20 Reflection on the “Kim’s Game” Who took the leadership role?How did decisions get made?What didn’t you like about this style?How often do leaders act like “big bosses”?How does it feel to be lead by “big boss”?Is “big boss” style prevalent in Scouting?Could we play this without “Big Boss”?
21 Reflection on “Kim’s Game” Who took the leadership role the second time?How did decisions get made?Why did we do this activity two different ways
22 Identifying the Traits of a Good Leader: 184.108.40.206.5.6.7.
23 Now let’s watch the next video segment, “Cooperation” (resume video)
24 Some comments on the video Tommy’s question led to a better job of packingNo put-downs, or “I’ll take charge”, just a focus on the problemTeenagers get bossed around enough - Scouting ought to be differentThe alternative to the “big boss” style is shared leadership, helping others to set goals and assist in reaching them
25 Standing Tall, Up Front - The Job of the SPL: The master of ceremoniesmakes sure things happen as plannedLooks ahead to “next time”did the original plan really work out well?what should we do differently next time?should hold a critique after each activityLooks at your friend, the Scoutmaster, as a resource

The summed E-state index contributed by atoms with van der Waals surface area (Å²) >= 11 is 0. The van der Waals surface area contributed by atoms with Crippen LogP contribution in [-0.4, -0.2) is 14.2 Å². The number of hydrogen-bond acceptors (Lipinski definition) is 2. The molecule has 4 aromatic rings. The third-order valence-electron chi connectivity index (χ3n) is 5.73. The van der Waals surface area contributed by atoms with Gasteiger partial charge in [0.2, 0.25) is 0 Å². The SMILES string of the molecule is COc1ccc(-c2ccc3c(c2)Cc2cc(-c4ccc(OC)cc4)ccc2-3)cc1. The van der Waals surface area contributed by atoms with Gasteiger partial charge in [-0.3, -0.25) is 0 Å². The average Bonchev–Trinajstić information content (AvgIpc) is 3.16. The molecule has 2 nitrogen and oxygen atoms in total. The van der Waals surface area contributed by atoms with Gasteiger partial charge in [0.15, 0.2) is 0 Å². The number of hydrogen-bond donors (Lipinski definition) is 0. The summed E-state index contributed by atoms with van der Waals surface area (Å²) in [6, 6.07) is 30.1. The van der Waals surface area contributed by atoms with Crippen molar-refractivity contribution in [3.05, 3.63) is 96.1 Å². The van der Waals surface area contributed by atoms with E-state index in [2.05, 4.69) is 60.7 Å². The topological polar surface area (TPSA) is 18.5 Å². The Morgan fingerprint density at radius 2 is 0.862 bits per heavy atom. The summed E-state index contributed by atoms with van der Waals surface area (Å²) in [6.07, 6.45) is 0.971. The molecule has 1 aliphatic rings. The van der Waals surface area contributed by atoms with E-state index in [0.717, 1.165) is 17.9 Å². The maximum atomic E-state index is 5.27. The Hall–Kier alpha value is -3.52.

26 Helping Others GrowWhen someone doesn’t do the assigned task, it is the SPL’s job to find someone who willResist the urge to pick up a dropped ball and run with it -Rather, pick it up and pass it to someone elseThis is called DELEGATINGDelegating is one trait of a good leaderIt allows others to grow in experience
27 The SPL has lots of helpers to call upon: The Assistant Senior Patrol Leaderthat’s what assistants are forThe Leadership CorpsScribe, Quartermaster, etc.Other junior leaders
28 The Senior Patrol Leader Is elected by the Scouts to represent them as the top junior leader in the troopThe SPL reports to the Scoutmaster
29 Senior Patrol Leader Duties: Runs all troop meetings, events, activities, & the annual program planning conferenceRuns Patrol Leaders’ Council meetingsAppoints other Troop junior leaderswith advice and counsel of ScoutmasterAssigns duties and responsibilities to junior leadersAssists with Junior Leader Training
30 And as with all other Junior Leaders - Sets a good exampleEnthusiastically wears the Scout uniform correctlyLives by the Scout Oath and LawShows Scout spirit